Once I realized how it SHOULD work, I wrote it. There's a few interesting things I used and re-learned.

I initially wanted the properties to be indexed properties and I wanted to be able to type "Zip." and get intellisense. I named the class Zip and made it static. There's two static properties name Session and Cache respectively. They each have an indexer, which makes Zip.Session[""] and Zip.Cache[""] work. I prepended the word "zip" to the front of the key in order to avoid collisions with uncompressed content, and to create the illusion there were two different places.

using System.IO;
using System.IO.Compression;
using System.Diagnostics;
using System.Web;

namespace HanselZip
{
public static class Zip
{
public static readonly ZipSessionInternal Session = new ZipSessionInternal();
public static readonly ZipCacheInternal Cache = new ZipCacheInternal();

public class ZipSessionInternal
{
public string this[string index]
{
get
{
return GZipHelpers.DeCompress(HttpContext.Current.Session["zip" + index] as byte[]);
}
set
{
HttpContext.Current.Session["zip" + index] = GZipHelpers.Compress(value);
}
}
}

public class ZipCacheInternal
{
public string this[string index]
{
get
{
return GZipHelpers.DeCompress(HttpContext.Current.Cache["zip" + index] as byte[]);
}
set
{
HttpContext.Current.Cache["zip" + index] = GZipHelpers.Compress(value);
}
}
}

public static class GZipHelpers
{
public static string DeCompress(byte[] unsquishMe)
{
using (MemoryStream mem = new MemoryStream(unsquishMe))
{
using (GZipStream gz = new GZipStream(mem, CompressionMode.Decompress))
{
var sr = new StreamReader(gz);
return sr.ReadToEnd();
}
}
}

public static byte[] Compress(string squishMe)
{
Trace.WriteLine("GZipHelper: Size In: " + squishMe.Length);
byte[] compressedBuffer = null;
using (MemoryStream stream = new MemoryStream())
{
using (GZipStream zip = new GZipStream(stream, CompressionMode.Compress))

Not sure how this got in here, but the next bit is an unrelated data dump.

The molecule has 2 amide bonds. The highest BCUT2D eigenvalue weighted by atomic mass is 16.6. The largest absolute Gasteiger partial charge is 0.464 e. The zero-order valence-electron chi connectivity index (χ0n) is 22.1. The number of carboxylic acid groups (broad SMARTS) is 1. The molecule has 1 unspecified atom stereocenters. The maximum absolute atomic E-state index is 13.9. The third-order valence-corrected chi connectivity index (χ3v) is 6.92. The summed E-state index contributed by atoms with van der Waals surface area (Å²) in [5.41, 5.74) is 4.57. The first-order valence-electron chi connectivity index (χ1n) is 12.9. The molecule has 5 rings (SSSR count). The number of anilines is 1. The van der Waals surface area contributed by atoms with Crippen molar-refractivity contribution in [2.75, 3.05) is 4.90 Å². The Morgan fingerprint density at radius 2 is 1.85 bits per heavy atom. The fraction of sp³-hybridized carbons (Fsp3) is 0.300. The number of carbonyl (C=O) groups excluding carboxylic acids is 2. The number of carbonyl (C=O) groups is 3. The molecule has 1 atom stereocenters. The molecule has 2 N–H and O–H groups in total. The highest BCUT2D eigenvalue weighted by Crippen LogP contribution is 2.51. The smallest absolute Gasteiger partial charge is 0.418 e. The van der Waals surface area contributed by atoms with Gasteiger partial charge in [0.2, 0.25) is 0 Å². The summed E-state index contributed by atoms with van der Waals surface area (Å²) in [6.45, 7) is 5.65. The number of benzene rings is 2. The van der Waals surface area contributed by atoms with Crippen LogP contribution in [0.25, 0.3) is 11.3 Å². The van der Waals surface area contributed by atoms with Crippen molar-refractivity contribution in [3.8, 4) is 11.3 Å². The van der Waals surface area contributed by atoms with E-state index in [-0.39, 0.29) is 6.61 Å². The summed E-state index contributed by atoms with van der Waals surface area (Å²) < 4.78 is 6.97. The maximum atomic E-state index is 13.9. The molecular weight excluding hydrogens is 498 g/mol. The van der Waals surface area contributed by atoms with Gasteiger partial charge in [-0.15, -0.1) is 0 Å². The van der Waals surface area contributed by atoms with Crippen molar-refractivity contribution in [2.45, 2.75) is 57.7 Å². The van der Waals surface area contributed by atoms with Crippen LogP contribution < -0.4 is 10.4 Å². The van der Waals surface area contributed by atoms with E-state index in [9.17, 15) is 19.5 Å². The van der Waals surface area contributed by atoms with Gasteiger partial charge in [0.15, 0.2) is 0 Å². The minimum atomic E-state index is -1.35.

{
using (StreamWriter sw = new StreamWriter(zip))
{
sw.Write(squishMe);
}
//Dont get the MemoryStream data before the GZipStream is closed since it doesn’t yet contain complete compressed data.
//GZipStream writes additional data including footer information when its been disposed
}
compressedBuffer = stream.ToArray();
Trace.WriteLine("GZipHelper: Size Out:" + compressedBuffer.Length);
}
return compressedBuffer;
}
}
}
}

Note that if the strings you put in are shorter than about 300 bytes, they will probably get LARGER. So, you'll probably only want to use these if have strings of more than a half K. More likely you'll use these if you have a few K or more. I figure these would be used for caching large chunks of HTML.

As an aside, I used Trace.WriteLine to show the size in and the size out. Then, in the web.config I added this trace listener to make sure my Trace output from my external assembly showed up in the ASP.NET Tracing:

<system.diagnostics>
<trace>
<listeners>
<add name="WebPageTraceListener"
type="System.Web.WebPageTraceListener, System.Web,
Version=2.0.3600.0, Culture=neutral, PublicKeyToken=b03f5f7f11d50a3a"/>
</listeners>
</trace>
</system.diagnostics>
<system.web>
<trace pageOutput="true" writeToDiagnosticsTrace="true" enabled="true"/>
...

The resulting trace output is:

image

When To Compress

See how the first zipped string got bigger? I shouldn't have put it in there, it was initially too small. The second one went from 1137 bytes to 186, so that was reasonably useful. Again, IMHO, this probably won't matter unless you were storing thousands of strings in cache that were grater than 1k, but as you get towards 10k or more, I suspect you'd get some more value.

For example, if I put 17k of basic HTML in the cache, it squishes it 3756 bytes, a 78% savings. It all depends on how repetitive the markup is and how many visitors you have. If you had a thousand visitors on a machine simultaneously, and you were caching, say, 20 chunks of 100k each, times 1000 users, you'd use about 244 megs for your cache. When I was working in banking, we might have tens of thousands of users online at a time, and we'd be caching historical checking or savings data, and that data might get to 500k or more of XML. Four savings accounts * 70,000 users * 500k of XML history might be 16gigs of RAM (across many servers, so maybe a gig or half-gig per server.) Squishing that 500k to 70k would reduce the hit to 2gigs total. It all depends on how much you're storing, how much it'll compress (how repetitive it is) and how often it's accessed.

Memcached 2 includes a setCompressThreshold that lets you adjust the minimum savings you want before it'll compress. I suspect Velocity will have some similar setting.